Today, round two of the heinous sickness rests in the body of my eldest. Again, we were up all night. Again, with the gentle forehead kisses, exhausted bed and pj changes. It is most likely the same funk Ruby had so I am very hopeful for tomorrow. Ruby was mostly her spirited self after 36 deflated hours.
The weather seems to be of our barometer our health. The days have been gray and chilly when we are relegated to horizontal, indoor surfaces. The days have been brilliant and sun-warmed when we are active.
The morning Ruby’s rosy cheeks returned, we decided to get lost. She remained weak, most comfortable in my arms so our adventure needed to be a mellow one. We piled in the car, unsure of where we were headed when I remembered Garnet Ghost Town. We’ve driven past the little directional sign on highway 200 many times but had never taken that right turn and traveled 11 miles to the abandoned mining town.
The day was bright, the highway welcoming. We took off.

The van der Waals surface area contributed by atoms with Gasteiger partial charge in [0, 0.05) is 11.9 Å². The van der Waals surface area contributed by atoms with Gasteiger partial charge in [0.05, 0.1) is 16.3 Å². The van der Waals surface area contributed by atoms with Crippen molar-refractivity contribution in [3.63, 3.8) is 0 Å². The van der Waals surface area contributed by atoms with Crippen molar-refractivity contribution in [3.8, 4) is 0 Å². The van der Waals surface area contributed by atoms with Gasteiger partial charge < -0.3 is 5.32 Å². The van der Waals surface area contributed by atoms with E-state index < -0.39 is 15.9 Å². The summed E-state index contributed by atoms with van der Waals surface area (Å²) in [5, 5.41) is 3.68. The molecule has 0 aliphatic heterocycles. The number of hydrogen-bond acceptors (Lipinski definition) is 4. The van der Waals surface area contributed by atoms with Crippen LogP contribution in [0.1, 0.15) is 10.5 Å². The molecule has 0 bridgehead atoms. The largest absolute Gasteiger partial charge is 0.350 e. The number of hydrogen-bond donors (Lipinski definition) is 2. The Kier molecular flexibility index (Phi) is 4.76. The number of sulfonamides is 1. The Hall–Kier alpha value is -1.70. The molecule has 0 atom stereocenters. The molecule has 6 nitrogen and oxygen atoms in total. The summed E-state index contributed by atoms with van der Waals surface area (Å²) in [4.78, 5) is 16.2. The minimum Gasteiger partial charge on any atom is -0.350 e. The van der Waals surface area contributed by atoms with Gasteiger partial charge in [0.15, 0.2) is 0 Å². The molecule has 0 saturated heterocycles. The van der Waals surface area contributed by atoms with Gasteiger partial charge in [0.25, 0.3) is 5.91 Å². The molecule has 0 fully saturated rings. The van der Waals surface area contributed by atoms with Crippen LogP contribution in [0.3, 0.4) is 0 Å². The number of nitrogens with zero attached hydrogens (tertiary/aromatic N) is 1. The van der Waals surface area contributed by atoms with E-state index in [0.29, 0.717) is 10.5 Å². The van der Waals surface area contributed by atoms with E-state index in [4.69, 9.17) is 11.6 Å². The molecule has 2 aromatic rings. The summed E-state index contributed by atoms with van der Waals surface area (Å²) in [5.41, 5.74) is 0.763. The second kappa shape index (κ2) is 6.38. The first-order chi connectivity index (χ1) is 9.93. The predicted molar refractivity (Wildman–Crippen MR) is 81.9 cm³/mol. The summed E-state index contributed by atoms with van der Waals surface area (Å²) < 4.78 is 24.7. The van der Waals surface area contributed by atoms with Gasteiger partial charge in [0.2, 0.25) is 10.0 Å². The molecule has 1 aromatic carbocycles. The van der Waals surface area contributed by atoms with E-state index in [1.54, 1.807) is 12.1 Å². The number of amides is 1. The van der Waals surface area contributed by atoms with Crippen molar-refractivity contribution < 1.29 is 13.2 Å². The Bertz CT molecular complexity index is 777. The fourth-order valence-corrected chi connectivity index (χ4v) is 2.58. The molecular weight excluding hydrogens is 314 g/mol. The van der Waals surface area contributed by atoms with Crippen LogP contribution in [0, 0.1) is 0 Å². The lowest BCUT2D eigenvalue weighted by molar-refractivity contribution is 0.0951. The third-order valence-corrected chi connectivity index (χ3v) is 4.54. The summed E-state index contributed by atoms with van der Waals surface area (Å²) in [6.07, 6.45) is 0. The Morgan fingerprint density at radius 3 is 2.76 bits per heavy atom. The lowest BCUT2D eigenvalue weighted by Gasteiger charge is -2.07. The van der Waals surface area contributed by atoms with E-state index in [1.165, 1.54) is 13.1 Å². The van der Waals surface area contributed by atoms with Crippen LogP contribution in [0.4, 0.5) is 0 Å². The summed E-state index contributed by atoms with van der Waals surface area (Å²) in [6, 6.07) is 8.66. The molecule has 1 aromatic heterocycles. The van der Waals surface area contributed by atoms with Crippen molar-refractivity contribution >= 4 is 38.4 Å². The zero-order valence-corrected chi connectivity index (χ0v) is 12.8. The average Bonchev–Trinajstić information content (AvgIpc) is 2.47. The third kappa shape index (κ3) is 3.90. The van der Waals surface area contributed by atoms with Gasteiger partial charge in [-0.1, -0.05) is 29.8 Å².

We drove under cottony clouds, over yellow striped asphalt, through larch ablaze. The change of scene propelled our conversation and humor. Hands at ten-and-two, I had a smile-inducing image in my rearview mirror: two chatty kids, one excited dog, the illness as a blurry roadkill.
Those 11 miles travel up up up a winding dirt road. The moment we began the ascent, we entered another universe. We only passed two cars and one biker as we slowly travelled, the forest thick and tall, an effervescent tunnel directing our way. We parked and walked over a ridge and into a quaint valley that 100 years ago held 1000 people searching for gold.
In this week’s mamalode column, I wrote about a day I had when I felt like I failed at everything. One where I had broken promises to my kids and didn’t fulfill work obligations. One where Margot delivered some powerful insight. I posted a link to the essay to facebook this morning and a friend wrote this, which I love:
Click to read mama digs: perfectly boring.
Garnet is great! My favorite part is the cemetery; fascinating to look at the tombstones and do the math to figure out how old someone was when they died.